What is Blue Hour
Its actual duration depends on the spot’s location, time of the year and weather, but on average it lasts about 15-20 minutes.
If you intend to catch it, you may use an online calculator, but you may also have a look at a common weather app on your smartphone and check the sunset/sunrise time. If the Sun rises at 6 a.m., Blue Hour will last approximately from 5.30 to 5.50.
Blue Hour vs Golden Hour
While Golden Hour adds a reddish hue to the objects, makes the air warm and shiny, turning an average landscape into the most romantic place on the Earth, Blue Hour acts the other way.
This lighting casts blue shadows, making the sky deep and mysterious. Photos taken at this time look cold and gloomy, they may be romantic — but that’s not a cozy and heart-warming romanticism of Golden Hour, which smells like a field of wheat and freshly-baked bread. That’s a reminiscence of endless roads, wide open spaces, the choices to make and our eternal loneliness.
This time is also remarkable for its paradoxicality. The streetlights may be still on, sometimes you can even catch the Moon, so Blue Hour pictures combine day and night in the quaintest manner.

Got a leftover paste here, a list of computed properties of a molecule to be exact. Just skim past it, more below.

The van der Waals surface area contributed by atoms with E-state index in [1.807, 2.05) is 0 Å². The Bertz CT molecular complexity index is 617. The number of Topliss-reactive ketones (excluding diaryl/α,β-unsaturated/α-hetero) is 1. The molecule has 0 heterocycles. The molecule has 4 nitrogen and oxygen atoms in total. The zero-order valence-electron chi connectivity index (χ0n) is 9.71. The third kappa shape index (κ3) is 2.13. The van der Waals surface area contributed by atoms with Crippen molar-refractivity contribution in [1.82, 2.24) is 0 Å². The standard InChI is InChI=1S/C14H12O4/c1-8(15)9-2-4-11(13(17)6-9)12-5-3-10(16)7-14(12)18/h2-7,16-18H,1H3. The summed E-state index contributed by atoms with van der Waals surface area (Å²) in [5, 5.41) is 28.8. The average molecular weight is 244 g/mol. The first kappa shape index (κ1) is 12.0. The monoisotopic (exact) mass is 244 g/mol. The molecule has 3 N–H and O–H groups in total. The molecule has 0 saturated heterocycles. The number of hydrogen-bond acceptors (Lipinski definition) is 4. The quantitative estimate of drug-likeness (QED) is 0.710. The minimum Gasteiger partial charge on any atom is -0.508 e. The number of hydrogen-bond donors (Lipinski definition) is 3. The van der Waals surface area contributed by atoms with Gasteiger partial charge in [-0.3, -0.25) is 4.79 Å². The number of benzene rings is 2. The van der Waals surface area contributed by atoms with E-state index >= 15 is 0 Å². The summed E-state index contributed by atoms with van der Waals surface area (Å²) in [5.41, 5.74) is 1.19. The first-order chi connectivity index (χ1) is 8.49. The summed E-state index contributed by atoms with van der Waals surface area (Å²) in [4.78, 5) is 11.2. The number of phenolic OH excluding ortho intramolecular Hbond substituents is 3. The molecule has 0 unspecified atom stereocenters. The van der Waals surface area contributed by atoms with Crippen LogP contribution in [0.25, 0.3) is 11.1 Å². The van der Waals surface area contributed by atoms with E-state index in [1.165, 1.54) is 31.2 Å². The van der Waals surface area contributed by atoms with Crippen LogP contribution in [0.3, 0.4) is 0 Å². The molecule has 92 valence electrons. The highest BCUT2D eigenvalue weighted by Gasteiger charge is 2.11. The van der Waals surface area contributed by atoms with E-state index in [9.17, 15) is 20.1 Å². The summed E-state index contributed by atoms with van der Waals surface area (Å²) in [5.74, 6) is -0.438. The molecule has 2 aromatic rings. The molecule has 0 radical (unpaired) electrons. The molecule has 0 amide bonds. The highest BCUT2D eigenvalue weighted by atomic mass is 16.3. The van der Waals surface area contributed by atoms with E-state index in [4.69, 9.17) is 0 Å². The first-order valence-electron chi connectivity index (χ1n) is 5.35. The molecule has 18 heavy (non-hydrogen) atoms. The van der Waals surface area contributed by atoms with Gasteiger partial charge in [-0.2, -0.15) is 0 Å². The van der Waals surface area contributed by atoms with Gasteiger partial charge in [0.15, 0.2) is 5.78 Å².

Tips and ideas
You are quite unlikely to shoot a Blue Hour movie — as it was already explained, you simply won’t have enough time — but the hunting may still be good. Especially if you follow our tips:
Set your cam in a manual mode
The chances are high that auto settings will fail to catch the mood. Pay special attention to white balance, try different flash modes and set up a slow shutter speed. Taking it into account, of course, use a tripod or at least place your cam on a sound surface and use a remote shutter release or timer.
The aperture must be large enough to let the poor light in, for example try f/1.2.
Shoot in RAW format
If you can, use a professional digital camera which shoots in RAW, as this format opens numerous ways of post-shooting editing. Blue Hour is all about light, so if you fail to grasp it, you will be able to adjust the pic’s or video's brightness, contrast, saturation, and other parameters.
Develop your skills
Start with shooting landscapes. First of all, they stay still, which is especially handy under the circumstances of low shutter speed. Then, navy-blue sky or indigo water get even darker and deeper colours.
When you feel more confident, go on to work with cityscapes. Their electric lights look just marvelous at Blue Hour.
Finally, when you master this type of photography, try portraits. Blue casts hide some minor imperfections of appearance and make a model look thoughtful.
And be never afraid of experiments! After all, this time is called a “Magic Hour” for a reason.